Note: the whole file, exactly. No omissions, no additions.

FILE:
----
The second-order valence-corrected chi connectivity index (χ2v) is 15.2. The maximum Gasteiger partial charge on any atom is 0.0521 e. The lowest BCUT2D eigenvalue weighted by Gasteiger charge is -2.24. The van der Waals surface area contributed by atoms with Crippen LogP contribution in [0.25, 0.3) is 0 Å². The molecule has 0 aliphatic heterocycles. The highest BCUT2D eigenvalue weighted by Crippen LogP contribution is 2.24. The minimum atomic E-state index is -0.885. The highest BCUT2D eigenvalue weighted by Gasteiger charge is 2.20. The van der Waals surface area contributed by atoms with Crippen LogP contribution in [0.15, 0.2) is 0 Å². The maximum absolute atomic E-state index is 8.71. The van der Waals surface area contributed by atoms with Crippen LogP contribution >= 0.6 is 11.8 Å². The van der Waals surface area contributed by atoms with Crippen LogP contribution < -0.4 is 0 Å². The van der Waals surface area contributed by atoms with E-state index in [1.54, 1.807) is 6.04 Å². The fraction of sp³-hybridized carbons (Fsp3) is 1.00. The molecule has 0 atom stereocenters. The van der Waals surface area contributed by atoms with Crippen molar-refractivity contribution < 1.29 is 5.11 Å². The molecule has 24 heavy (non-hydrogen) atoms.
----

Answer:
The second-order valence-corrected chi connectivity index (χ2v) is 15.2. The maximum Gasteiger partial charge on any atom is 0.0521 e. The lowest BCUT2D eigenvalue weighted by Gasteiger charge is -2.24. The van der Waals surface area contributed by atoms with Crippen LogP contribution in [0.25, 0.3) is 0 Å². The molecule has 0 aliphatic heterocycles. The highest BCUT2D eigenvalue weighted by Crippen LogP contribution is 2.24. The minimum atomic E-state index is -0.885. The highest BCUT2D eigenvalue weighted by Gasteiger charge is 2.20. The van der Waals surface area contributed by atoms with Crippen LogP contribution in [0.15, 0.2) is 0 Å². The maximum absolute atomic E-state index is 8.71. The van der Waals surface area contributed by atoms with Crippen LogP contribution >= 0.6 is 11.8 Å². The van der Waals surface area contributed by atoms with Crippen LogP contribution < -0.4 is 0 Å². The van der Waals surface area contributed by atoms with E-state index in [1.54, 1.807) is 6.04 Å². The fraction of sp³-hybridized carbons (Fsp3) is 1.00. The molecule has 0 atom stereocenters. The van der Waals surface area contributed by atoms with Crippen molar-refractivity contribution < 1.29 is 5.11 Å². The molecule has 24 heavy (non-hydrogen) atoms.